J. G. Farrell, The Siege of Krishnapur
Now there’s a thought.
Sometimes I feel as though I were living in the twilight zone.
Guess what the three old buffers at my table are talking about? They are actually telling each other that it rained last night. Each of the three is trying to outdo the other two in his descriptions of the weather in a bizarre kind of one-upmanship:
– It certainly rained well last night and they gave more for the rest of the …
– Where I was, it rained so much that the cabbages were all flattened and all the other vegetables were spoilt in the back yard …
– Well where I was, it rained so much and wind was so strong that some of our roof-tiles were ripped off …
– Well you had it easy! Where I was, there was such storm that the whole village was flooded …
– You were lucky! Where I was, I woke up and my bed was floating down the street …
– You had a street! Luxury! Where I was, when I woke up my bed was floating out to sea
– You had a bed! What luxury, I woke up at the bottom of the sea and my tea had to be fetched by a huge fish etc., etc.
But then I remember that they have their Faith and thus have the advantage of me. What’s the point of all my reading and ideas if I can’t even manage to construct a decent ?belief system.
Drink deep or not all from Hyperion spring
A little learning is a dangerous thing
Alexander Pope advises us.
The letter S represents the voiceless alveolar sibilant /s/ in most languages and the IPA (International Phonetic Alphabet).
It also commonly represents the voiced alveolar fricative /z/, as in the Portuguese mesa or the English does. It may also represent the voiceless palato-alveolar fricative [ ʃ ], as in Portuguese, Hungarian, and German (before p, t). The letter S is the seventh most common letter in English and the third-most common consonant (after t and n).
In English, final ⟨s⟩ is the usual mark of plural nouns, and of third person present tense verbs.
(Or in other words)
She sells sea-shells on the sea-shore
What the caterpillar thinks of as the end of existence, the rest of the world calls a butterfly.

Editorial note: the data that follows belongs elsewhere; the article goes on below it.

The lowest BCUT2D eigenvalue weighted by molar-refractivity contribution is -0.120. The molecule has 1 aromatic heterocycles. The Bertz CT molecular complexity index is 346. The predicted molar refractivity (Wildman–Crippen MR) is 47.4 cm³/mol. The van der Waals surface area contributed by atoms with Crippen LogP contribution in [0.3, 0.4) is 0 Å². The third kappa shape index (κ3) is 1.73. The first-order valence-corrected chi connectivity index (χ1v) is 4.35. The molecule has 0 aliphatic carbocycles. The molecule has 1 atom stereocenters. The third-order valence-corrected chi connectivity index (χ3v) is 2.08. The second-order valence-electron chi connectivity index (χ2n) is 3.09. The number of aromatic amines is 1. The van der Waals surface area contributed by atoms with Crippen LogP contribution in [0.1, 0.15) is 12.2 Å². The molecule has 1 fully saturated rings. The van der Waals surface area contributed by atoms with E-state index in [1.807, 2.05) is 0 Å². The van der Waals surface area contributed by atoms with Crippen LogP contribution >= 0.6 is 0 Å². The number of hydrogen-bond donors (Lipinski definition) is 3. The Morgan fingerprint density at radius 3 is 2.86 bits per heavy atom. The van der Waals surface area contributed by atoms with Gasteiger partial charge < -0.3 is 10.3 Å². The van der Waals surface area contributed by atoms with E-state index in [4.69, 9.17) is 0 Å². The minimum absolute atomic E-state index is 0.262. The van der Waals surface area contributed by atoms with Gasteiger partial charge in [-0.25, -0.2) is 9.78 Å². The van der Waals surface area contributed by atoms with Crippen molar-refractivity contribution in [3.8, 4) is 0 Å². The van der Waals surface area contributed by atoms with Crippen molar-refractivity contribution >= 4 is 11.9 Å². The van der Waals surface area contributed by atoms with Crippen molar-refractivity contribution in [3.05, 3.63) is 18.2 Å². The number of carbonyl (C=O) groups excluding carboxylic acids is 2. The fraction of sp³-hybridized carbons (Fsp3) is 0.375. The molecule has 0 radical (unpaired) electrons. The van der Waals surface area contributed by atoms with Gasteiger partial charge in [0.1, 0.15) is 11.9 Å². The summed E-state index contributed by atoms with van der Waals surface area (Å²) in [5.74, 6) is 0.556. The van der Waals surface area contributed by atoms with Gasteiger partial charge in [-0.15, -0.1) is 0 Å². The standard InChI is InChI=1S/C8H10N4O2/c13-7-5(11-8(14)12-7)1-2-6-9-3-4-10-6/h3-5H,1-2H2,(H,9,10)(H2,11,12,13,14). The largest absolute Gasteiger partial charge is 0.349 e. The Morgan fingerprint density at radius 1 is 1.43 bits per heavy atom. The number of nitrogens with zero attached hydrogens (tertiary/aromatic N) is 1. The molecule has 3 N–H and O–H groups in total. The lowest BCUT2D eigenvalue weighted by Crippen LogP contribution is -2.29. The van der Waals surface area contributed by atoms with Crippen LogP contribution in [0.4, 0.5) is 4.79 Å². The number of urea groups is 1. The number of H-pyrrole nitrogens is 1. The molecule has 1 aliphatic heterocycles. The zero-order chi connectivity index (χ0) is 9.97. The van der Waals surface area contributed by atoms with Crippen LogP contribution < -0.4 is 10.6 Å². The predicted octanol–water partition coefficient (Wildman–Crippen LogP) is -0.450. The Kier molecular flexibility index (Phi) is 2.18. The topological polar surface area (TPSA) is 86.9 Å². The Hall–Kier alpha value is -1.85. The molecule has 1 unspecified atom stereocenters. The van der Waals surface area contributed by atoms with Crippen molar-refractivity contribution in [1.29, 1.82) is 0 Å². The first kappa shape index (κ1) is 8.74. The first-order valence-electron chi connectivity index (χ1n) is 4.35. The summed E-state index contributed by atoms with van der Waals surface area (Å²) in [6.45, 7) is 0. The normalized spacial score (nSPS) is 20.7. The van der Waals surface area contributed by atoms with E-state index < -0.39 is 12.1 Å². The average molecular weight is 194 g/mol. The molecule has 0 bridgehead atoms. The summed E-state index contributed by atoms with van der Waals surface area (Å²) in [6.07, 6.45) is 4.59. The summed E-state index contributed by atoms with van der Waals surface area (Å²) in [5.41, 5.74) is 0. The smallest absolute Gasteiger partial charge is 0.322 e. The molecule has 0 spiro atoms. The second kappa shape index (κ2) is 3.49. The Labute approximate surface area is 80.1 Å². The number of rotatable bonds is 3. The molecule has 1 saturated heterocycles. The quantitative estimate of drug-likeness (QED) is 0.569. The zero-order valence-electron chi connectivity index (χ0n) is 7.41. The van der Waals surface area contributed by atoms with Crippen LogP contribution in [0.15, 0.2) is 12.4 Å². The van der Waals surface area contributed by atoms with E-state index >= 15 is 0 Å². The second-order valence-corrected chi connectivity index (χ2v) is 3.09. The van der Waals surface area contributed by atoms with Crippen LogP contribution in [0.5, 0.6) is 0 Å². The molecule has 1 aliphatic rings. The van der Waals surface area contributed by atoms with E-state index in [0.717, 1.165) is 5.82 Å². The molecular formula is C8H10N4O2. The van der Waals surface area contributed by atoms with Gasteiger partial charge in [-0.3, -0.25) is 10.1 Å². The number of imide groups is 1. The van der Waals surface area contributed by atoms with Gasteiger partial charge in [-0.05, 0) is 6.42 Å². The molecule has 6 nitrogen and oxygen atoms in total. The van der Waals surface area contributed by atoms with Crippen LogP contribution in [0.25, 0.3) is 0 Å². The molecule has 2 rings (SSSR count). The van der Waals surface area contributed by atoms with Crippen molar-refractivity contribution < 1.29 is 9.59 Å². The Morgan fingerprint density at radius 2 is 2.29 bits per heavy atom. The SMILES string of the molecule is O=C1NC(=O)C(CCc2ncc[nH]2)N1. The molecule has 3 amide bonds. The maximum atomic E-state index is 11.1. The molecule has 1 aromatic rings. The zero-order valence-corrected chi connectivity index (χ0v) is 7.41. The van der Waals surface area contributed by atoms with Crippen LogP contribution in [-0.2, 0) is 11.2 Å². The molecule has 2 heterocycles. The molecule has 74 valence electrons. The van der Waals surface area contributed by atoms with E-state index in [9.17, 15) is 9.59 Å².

Pilgrims to holy shrines have always been ripped off – that’s a given. I mean, who will not pay through the nose for the sake of their immortal souls?
During the Middle-Ages there was a brisk trade in simony – the sale of plenary indulgences for sins ranging from coveting thy neighbour’s ass to rape and murder. Penitent kings and dukes, always partial to a spot of rape and pillage, lavished large sums in building chapels and chantrys and endowed monasteries with gold to pray for their souls in perpetuity.
From the simple Pardoners selling their wares by the roadside up to the Princes of the Church, the web of corruption spread out from Rome and Avignon to every corner of the Christian world. Papal fortunes were enormous and organised religion was one gigantic scam. The victims were the poor people (as usual) who credulously forked out their hard-earned coins to ensure for themselves a place in Heaven.
I imagine myself joining the expedition to Fatima.
I can visualize the hot drive down the motorway in the hired coach, the confusion in the hot car-park with everyone unloading themselves and searching for their sticks, (with me being levered into my wheel-chair), the cumbersome move towards the tourist shop selling religious bric-a-brac – a supermarket with long aisles full of shelves groaning with blessed rosaries, statuettes of Our Lady of Fatima, framed prints of Christ on the Cross and so on.
I wheel myself down to the section which sells wax body-parts – organs, limbs and even babies to offer up to the hot flames of mercy. What I’m looking for is a whole leg … um, a bit pricey but what the heck it’s worth it!